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Copyright © Sheryl Williams - Yardfanatic 2016. All rights reserved.

Monday, July 14, 2014

Zen to Zowie - Gardens in Portland

Portland in the summer makes you forget about the other nine months of gray. Officially there are an average of 68 days that are full sun compared to the 115 here in Austin.  The difference of course is the "Oregon Mist" that falls and keeps everything watered.   No finer irrigation system  exists for those plants that have proper drainage.  True verdant fecundity.

My visit to Portland included some of my favorite public gardens and a few private gardens that have been featured on other PDX tours. To be honest, I have been apprehensive about my visit.  I have suffered terrible bouts of home sickness and was worried that this would plunge me into a funk.  Especially since it's Oregon PLUS fabulous gardens.

I'm happy to report that I'm home and in pretty good shape.  I DO miss the hydrangeas but the truth is, other than this lovely climbing hydrangea, they can be a pain to grow.  Those big ole leaves wilt in summer no matter how much you water.  The climbing variety is better but needs constant pruning.  The stems are brittle and can't be easily fashioned into wreathes like grape vines.  I do have one hydrangea in my Austin yard - a carefully shaded oak leaf that gave me a little bloom this spring and should pop out some red foliage this fall.

This lovely vine was in the Lan Su Chinese Garden.  When this garden was first installed I could not even imagine how they could put a garden in old town.  Not only did the designers pull it off, it is a peaceful respite from the bustle of Portland.  The plants, the water, the carefully placed pebbles in the pathways are all designed to embrace the visiter in a sense of peace and well-being.

We also visited Timber PressCistus NurseryJoy Creek NurseryOld Germantown Gardens and Westwind Farm Studio.  Westwind Farm Studio features a lavender field and the day we were there was part of the Oregon Lavender Festival.

This staircase choked with daylillies at Westward Farm Studio really illustrates the English-style gardening that one associates with Portland.  From my own experience, part of this approach is to out compete the weeds.  All that rain does more than nurture flowers.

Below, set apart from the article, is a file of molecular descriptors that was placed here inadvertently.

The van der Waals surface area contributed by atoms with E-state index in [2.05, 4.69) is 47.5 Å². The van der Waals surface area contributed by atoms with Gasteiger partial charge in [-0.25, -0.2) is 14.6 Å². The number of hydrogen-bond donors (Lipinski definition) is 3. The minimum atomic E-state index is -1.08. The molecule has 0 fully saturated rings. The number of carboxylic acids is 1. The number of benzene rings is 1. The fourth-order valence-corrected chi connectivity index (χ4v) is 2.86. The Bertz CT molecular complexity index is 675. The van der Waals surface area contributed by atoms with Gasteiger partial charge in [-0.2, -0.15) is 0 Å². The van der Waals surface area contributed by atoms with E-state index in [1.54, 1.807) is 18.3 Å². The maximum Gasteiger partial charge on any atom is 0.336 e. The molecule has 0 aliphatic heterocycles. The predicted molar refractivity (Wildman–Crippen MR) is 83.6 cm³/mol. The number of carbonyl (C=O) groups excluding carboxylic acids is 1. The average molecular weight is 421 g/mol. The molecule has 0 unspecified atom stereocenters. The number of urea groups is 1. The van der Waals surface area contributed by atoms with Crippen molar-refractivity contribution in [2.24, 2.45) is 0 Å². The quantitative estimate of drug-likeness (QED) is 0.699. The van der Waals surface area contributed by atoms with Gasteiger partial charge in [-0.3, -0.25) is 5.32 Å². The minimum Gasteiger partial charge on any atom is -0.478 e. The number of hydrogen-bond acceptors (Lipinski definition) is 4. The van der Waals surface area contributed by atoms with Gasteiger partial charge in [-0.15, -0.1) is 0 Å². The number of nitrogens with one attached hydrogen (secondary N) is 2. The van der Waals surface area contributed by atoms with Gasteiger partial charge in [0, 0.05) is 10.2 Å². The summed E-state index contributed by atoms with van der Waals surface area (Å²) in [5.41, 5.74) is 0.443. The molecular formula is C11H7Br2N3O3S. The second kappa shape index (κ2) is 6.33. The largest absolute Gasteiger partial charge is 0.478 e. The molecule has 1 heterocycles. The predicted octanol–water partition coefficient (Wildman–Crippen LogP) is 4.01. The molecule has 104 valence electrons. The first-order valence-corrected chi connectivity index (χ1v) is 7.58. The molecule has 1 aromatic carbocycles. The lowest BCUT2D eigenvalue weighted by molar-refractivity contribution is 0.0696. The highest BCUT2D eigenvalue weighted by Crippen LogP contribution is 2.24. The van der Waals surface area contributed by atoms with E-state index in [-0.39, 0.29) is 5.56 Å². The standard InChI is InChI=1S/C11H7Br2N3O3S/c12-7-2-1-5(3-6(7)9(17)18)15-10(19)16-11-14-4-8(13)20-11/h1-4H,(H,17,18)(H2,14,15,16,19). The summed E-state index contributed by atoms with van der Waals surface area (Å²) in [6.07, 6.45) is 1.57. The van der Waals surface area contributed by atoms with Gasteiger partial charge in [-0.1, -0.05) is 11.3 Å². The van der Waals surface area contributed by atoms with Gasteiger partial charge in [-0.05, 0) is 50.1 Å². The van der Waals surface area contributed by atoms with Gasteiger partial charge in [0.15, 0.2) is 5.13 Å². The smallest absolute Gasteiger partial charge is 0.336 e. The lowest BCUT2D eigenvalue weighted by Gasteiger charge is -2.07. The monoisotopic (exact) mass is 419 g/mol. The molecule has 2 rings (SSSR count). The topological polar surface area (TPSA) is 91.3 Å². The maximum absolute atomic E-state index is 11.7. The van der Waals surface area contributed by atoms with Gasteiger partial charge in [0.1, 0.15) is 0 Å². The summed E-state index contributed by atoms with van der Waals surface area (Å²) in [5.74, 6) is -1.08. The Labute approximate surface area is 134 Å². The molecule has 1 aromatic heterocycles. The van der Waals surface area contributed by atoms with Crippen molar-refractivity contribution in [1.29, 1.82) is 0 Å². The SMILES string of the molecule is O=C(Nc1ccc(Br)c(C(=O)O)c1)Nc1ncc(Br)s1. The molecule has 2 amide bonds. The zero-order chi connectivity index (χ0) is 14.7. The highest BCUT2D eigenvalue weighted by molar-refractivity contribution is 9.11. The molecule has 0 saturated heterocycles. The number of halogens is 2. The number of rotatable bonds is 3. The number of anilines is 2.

Both of the private gardens feature wide beds of plants and it was great to shove my nose in the Oriental lillies at Germantown Gardens  - another flower I can't grow in Austin.  I was completely charmed by this Joy Creek Nursery Clematis texensis and it's yellow inner side.  It should be available for mail order in January so I'll be sure to grab a few - since they are natives.

Even in the midst of all this biomass, I keep getting drawn back to Texas.  It doesn't hurt that I love hot bright colors and have been building drought-tolerent gardens for years now.  Nevertheless,  I employ my Portland-style of gardening here in Austin.  The difference being that instead of blocking weeds I'm focused on shading the ground.  Bare soil dries out quickly and burns off the carbon from my compost.

When I got home I did a quick tour of the yard to see how it survived without me watering it.  It didn't look too bad and I made a note where my design echoes that of the gonzo gardens in Portland.  A plant here, a corner there, a droop of bloom onto the pathway.

I think I'll survive just fine.

Saturday, July 12, 2014

A Garden of Two Cities

I find myself back in one of my old hometowns - Portland Oregon, for a Garden Bloggers Fling.  The "fling" is an annual get together of garden bloggers at a different city each year.  It started today (Thursday) and continues through Sunday.  We will be bussed around the city to visit public and private gardens, all the while socializing with people - many whom I've never met but feel like I know - who write gardening blogs.

Before the event got started, I decided to take a stroll through Northwest Portland.  I used to work in the area and would walk through the neighborhoods on my lunch hour.   As I looked for my favorite yards in this older part of Portland I just had to smile.  I was surrounded by Texas.

I moved to Austin five years ago and have fallen in love with the city.  Partly because it makes me feel so much like "home".  No wonder, many of the same plants I had in my Portland garden are actually Texas natives and feature prominently in my Austin yard.  Liatris, coreopsis, lipstick salvia, sunflowers, tradescantia, sweet potato vine, all peek through yards and planters.  If it weren't for the hostas and rhododendrons I could be strolling through Hyde Park.

It makes me a little disoriented.

But there are many plants that don't grow in both places.  One of my favorites is the 'Oregon Blue' Hydrangea.  This variety went out of vogue when the vivid 'Nikko Blue' came on the market and now isn't even sold anymore.  It starts out purple and ages to blue.  The more acid the soil the deeper the purples.  You can find it in the old neighborhoods and is cultivated by some in the wholesale flower trade.  Then there are the ethereal forms of the lace-cap hydrangeas.  I actually like them better than the mop-heads.

So as I prepare to see Portland again through a carefully planned itinerary, I am happy to report that my old haunts are as colorful as ever.  And while I can pine away for things that I no longer grow, there is enough in common to keep me firmly planted in both Austin and Portland - even though they are 2,000 miles apart.